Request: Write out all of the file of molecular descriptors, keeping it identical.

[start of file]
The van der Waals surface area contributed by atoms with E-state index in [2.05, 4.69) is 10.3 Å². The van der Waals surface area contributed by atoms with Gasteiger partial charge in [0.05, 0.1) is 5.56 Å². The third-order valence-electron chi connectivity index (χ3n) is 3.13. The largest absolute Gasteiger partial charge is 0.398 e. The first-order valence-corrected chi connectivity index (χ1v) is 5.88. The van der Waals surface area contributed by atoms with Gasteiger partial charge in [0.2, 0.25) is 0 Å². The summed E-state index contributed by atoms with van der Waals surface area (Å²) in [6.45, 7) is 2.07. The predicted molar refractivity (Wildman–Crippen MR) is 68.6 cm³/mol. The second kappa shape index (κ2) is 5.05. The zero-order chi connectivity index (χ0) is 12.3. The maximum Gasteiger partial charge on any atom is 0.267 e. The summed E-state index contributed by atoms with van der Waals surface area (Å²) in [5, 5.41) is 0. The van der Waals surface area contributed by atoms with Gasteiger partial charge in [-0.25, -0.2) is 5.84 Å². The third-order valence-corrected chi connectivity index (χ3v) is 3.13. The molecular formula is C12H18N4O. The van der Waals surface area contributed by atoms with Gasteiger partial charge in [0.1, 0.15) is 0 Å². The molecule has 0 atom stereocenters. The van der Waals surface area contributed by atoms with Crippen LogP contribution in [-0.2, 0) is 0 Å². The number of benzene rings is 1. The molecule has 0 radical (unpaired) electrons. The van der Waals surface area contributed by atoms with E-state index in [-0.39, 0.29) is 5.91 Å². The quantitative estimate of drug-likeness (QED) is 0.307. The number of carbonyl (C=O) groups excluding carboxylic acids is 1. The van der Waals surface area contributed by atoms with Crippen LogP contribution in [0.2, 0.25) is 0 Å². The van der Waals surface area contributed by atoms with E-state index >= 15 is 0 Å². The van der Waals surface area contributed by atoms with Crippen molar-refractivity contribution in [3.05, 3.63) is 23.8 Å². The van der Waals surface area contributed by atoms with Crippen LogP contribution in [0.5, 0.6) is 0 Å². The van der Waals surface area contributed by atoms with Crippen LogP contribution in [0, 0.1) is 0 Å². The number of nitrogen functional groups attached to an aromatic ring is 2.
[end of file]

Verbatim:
The van der Waals surface area contributed by atoms with E-state index in [2.05, 4.69) is 10.3 Å². The van der Waals surface area contributed by atoms with Gasteiger partial charge in [0.05, 0.1) is 5.56 Å². The third-order valence-electron chi connectivity index (χ3n) is 3.13. The largest absolute Gasteiger partial charge is 0.398 e. The first-order valence-corrected chi connectivity index (χ1v) is 5.88. The van der Waals surface area contributed by atoms with Gasteiger partial charge in [0.2, 0.25) is 0 Å². The summed E-state index contributed by atoms with van der Waals surface area (Å²) in [6.45, 7) is 2.07. The predicted molar refractivity (Wildman–Crippen MR) is 68.6 cm³/mol. The second kappa shape index (κ2) is 5.05. The zero-order chi connectivity index (χ0) is 12.3. The maximum Gasteiger partial charge on any atom is 0.267 e. The summed E-state index contributed by atoms with van der Waals surface area (Å²) in [5, 5.41) is 0. The van der Waals surface area contributed by atoms with Gasteiger partial charge in [-0.25, -0.2) is 5.84 Å². The third-order valence-corrected chi connectivity index (χ3v) is 3.13. The molecular formula is C12H18N4O. The van der Waals surface area contributed by atoms with Gasteiger partial charge in [0.1, 0.15) is 0 Å². The molecule has 0 atom stereocenters. The van der Waals surface area contributed by atoms with Crippen LogP contribution in [-0.2, 0) is 0 Å². The number of benzene rings is 1. The molecule has 0 radical (unpaired) electrons. The van der Waals surface area contributed by atoms with E-state index in [-0.39, 0.29) is 5.91 Å². The quantitative estimate of drug-likeness (QED) is 0.307. The number of carbonyl (C=O) groups excluding carboxylic acids is 1. The van der Waals surface area contributed by atoms with Crippen LogP contribution in [0.2, 0.25) is 0 Å². The van der Waals surface area contributed by atoms with E-state index >= 15 is 0 Å². The van der Waals surface area contributed by atoms with Crippen molar-refractivity contribution in [3.05, 3.63) is 23.8 Å². The van der Waals surface area contributed by atoms with Crippen LogP contribution in [0.5, 0.6) is 0 Å². The van der Waals surface area contributed by atoms with Crippen LogP contribution in [0, 0.1) is 0 Å². The number of nitrogen functional groups attached to an aromatic ring is 2.